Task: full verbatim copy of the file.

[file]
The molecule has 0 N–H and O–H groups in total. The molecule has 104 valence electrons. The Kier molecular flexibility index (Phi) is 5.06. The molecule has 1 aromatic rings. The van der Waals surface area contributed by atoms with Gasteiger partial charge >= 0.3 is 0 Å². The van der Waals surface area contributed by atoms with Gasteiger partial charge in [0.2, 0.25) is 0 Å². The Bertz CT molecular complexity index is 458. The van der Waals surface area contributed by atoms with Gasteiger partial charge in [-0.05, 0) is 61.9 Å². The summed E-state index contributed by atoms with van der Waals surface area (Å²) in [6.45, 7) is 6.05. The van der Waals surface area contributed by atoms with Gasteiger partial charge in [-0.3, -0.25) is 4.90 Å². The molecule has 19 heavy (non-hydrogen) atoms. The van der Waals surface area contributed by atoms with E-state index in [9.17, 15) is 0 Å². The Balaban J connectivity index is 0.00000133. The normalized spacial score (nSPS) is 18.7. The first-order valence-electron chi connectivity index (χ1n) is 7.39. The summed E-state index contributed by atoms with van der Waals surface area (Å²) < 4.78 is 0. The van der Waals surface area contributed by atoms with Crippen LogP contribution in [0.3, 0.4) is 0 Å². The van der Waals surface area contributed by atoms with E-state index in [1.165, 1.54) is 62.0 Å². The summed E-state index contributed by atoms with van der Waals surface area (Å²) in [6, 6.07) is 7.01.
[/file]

The molecule has 0 N–H and O–H groups in total. The molecule has 104 valence electrons. The Kier molecular flexibility index (Phi) is 5.06. The molecule has 1 aromatic rings. The van der Waals surface area contributed by atoms with Gasteiger partial charge >= 0.3 is 0 Å². The van der Waals surface area contributed by atoms with Gasteiger partial charge in [0.2, 0.25) is 0 Å². The Bertz CT molecular complexity index is 458. The van der Waals surface area contributed by atoms with Gasteiger partial charge in [-0.05, 0) is 61.9 Å². The summed E-state index contributed by atoms with van der Waals surface area (Å²) in [6.45, 7) is 6.05. The van der Waals surface area contributed by atoms with Gasteiger partial charge in [-0.3, -0.25) is 4.90 Å². The molecule has 19 heavy (non-hydrogen) atoms. The van der Waals surface area contributed by atoms with E-state index in [9.17, 15) is 0 Å². The Balaban J connectivity index is 0.00000133. The normalized spacial score (nSPS) is 18.7. The first-order valence-electron chi connectivity index (χ1n) is 7.39. The summed E-state index contributed by atoms with van der Waals surface area (Å²) < 4.78 is 0. The van der Waals surface area contributed by atoms with Crippen LogP contribution in [0.3, 0.4) is 0 Å². The van der Waals surface area contributed by atoms with E-state index in [1.165, 1.54) is 62.0 Å². The summed E-state index contributed by atoms with van der Waals surface area (Å²) in [6, 6.07) is 7.01.